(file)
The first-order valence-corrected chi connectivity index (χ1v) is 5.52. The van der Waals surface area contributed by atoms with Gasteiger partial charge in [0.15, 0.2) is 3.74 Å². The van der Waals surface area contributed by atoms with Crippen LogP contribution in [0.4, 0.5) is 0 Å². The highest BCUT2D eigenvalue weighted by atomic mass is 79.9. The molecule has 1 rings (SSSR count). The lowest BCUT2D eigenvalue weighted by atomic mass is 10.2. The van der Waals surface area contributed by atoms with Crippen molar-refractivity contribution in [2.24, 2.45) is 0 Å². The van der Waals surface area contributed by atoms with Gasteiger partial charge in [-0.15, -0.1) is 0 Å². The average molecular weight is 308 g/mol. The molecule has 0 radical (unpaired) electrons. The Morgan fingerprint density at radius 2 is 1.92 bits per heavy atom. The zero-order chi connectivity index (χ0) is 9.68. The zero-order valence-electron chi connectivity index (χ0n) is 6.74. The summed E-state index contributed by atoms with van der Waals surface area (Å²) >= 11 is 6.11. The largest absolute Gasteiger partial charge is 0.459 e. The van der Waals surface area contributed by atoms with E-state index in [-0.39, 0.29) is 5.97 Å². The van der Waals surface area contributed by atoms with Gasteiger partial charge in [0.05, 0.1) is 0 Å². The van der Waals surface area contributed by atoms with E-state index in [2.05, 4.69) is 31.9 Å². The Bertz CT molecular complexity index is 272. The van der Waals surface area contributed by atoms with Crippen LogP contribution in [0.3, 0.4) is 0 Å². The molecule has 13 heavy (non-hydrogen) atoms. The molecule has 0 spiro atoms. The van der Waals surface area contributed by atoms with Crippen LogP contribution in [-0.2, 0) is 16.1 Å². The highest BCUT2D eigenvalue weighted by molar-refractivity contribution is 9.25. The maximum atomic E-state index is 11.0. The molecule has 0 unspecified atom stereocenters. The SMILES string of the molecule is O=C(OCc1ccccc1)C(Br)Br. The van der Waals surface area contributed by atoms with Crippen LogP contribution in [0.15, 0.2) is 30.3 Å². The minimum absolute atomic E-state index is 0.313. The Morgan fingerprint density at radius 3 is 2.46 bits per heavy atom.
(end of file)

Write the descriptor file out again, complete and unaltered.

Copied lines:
The first-order valence-corrected chi connectivity index (χ1v) is 5.52. The van der Waals surface area contributed by atoms with Gasteiger partial charge in [0.15, 0.2) is 3.74 Å². The van der Waals surface area contributed by atoms with Crippen LogP contribution in [0.4, 0.5) is 0 Å². The highest BCUT2D eigenvalue weighted by atomic mass is 79.9. The molecule has 1 rings (SSSR count). The lowest BCUT2D eigenvalue weighted by atomic mass is 10.2. The van der Waals surface area contributed by atoms with Crippen molar-refractivity contribution in [2.24, 2.45) is 0 Å². The van der Waals surface area contributed by atoms with Gasteiger partial charge in [-0.15, -0.1) is 0 Å². The average molecular weight is 308 g/mol. The molecule has 0 radical (unpaired) electrons. The Morgan fingerprint density at radius 2 is 1.92 bits per heavy atom. The zero-order chi connectivity index (χ0) is 9.68. The zero-order valence-electron chi connectivity index (χ0n) is 6.74. The summed E-state index contributed by atoms with van der Waals surface area (Å²) >= 11 is 6.11. The largest absolute Gasteiger partial charge is 0.459 e. The van der Waals surface area contributed by atoms with E-state index in [-0.39, 0.29) is 5.97 Å². The van der Waals surface area contributed by atoms with Gasteiger partial charge in [0.05, 0.1) is 0 Å². The van der Waals surface area contributed by atoms with E-state index in [2.05, 4.69) is 31.9 Å². The Bertz CT molecular complexity index is 272. The van der Waals surface area contributed by atoms with Crippen LogP contribution in [0.3, 0.4) is 0 Å². The molecule has 13 heavy (non-hydrogen) atoms. The molecule has 0 spiro atoms. The van der Waals surface area contributed by atoms with Crippen LogP contribution in [-0.2, 0) is 16.1 Å². The highest BCUT2D eigenvalue weighted by molar-refractivity contribution is 9.25. The maximum atomic E-state index is 11.0. The molecule has 0 unspecified atom stereocenters. The SMILES string of the molecule is O=C(OCc1ccccc1)C(Br)Br. The van der Waals surface area contributed by atoms with Crippen LogP contribution in [0.15, 0.2) is 30.3 Å². The minimum absolute atomic E-state index is 0.313. The Morgan fingerprint density at radius 3 is 2.46 bits per heavy atom.